Accounting in the cloud - Xero's Gary Turner on conquering SA
With personal computers and the internet mere precursors to the real digital revolution, CFOs need to change gears and get ready for radically different roles, says Xero executive Gary Turner. Few firms are riding the waves of digital change so confidently as Xero, the accounting software cloud-solution for small- and medium-sized enterprises. After swooping the UK market, Gary has now set his sights on South Africa.
"Future CFOs needs to have an incredibly good grasp of digital tools and opportunities," says Gary, as we chat to him ahead of an inaugural Xero roadshow that will take him to Johannesburg and Cape Town this month. "You need to find the disruption, before it finds you. CFOs need to be reading a lot of books. A lot of futurists are trying to map out where things are going around artificial intelligence, automation and connecting services together."
Although he is the managing director for the EMEA-region, Gary is adamant that Xero should not bite off more than it can chew. After it unseated Sage as market leader "in its own backyard" in the UK, it aims to repeat the feat in South Africa, even before setting foot in Europe or the Middle East.
End of the beginning
Gary was one of the UK's first tech bloggers in the UK, his singing Scottish accent unfortunately absent from the written word. He is widely regarded as a visionary with strong views on the digital revolution and the role finance leaders should play. And he lives his own advice. When Gary left Microsoft in 2009 for what was basically a startup from faraway New Zealand "lots of people thought I was crazy", he remembers. "But at an early stage I had concluded cloud was going to dominate. At Microsoft several initiatives were put on hold due to the credit crunch, which is when it was an easy decision when Xero approached me to become their first international executive. I have been blown away by what we have achieved since then."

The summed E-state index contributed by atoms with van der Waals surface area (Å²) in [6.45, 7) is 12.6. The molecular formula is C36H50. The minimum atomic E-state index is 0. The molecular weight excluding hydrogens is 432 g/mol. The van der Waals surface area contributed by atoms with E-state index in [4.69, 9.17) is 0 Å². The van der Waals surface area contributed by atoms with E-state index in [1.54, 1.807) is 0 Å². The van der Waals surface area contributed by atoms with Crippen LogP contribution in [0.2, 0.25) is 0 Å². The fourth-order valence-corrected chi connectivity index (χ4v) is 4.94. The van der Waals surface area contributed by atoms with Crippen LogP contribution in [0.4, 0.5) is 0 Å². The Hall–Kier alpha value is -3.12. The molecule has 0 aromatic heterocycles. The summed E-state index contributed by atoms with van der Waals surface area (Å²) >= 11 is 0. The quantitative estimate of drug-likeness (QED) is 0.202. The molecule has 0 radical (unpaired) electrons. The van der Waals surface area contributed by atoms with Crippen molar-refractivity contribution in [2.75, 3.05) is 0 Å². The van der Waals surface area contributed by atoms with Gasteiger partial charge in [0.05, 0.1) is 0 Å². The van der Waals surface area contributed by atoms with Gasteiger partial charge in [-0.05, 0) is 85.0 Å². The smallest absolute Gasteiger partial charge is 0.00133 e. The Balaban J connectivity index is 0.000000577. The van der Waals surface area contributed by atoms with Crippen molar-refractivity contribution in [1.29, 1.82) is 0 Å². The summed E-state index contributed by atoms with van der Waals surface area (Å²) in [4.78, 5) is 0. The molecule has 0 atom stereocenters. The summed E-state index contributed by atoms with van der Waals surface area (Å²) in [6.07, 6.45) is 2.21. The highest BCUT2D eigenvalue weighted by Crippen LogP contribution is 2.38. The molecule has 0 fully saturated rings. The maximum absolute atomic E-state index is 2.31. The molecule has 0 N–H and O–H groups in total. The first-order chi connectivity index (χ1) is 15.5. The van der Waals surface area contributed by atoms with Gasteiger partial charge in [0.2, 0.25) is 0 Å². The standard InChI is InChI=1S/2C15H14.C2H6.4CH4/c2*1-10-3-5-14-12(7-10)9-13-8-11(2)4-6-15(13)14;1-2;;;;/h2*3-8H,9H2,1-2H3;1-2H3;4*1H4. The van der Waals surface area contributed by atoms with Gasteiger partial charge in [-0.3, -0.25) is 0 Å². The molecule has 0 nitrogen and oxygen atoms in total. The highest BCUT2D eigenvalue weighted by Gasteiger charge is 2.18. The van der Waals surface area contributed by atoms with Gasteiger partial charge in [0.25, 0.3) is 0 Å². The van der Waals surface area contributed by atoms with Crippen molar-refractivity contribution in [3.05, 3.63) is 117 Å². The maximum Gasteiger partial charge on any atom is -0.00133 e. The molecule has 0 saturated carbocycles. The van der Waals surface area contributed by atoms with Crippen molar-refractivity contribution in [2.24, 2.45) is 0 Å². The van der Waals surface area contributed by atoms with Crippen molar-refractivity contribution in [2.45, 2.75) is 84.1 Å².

After Xero unseated Sage as market leader "in its own backyard" in the UK, it aims to repeat the feat in South Africa.
Since its humble beginnings, Xero has conquered New Zealand, Australia and the UK - and it is making spectacular inroads in the United States. The accounting software now boasts 600,000 customers, thousands of them in geographies where it hasn't done any marketing yet, like South Africa.
"It is geographically very easy for us to go into Europe, but we think it is premature. We need to build the core architecture, which has taken some time and 100s of millions of dollars of investment. We have now passed 200 million dollar of annual revenue and we have proven the model. Rod Drury, our global CEO calls our current stage the end of the beginning."
The success in a large market like the UK has been no less than astounding, admits Gary. "Seven years ago we started in the UK with a brand that nobody had ever heard of, without a huge amount of money to invest. We did no advertising and relied on word of mouth. Not many people were familiar with cloud software - we had a lot things stacked against us. It was really tough. The metaphor is that of building a new skyscraper in downtown Manhattan. You have to build 40 floors before people can see it. Our UK business is a 7-year overnight success. We added more customers in the last 12 months than in the previous five years."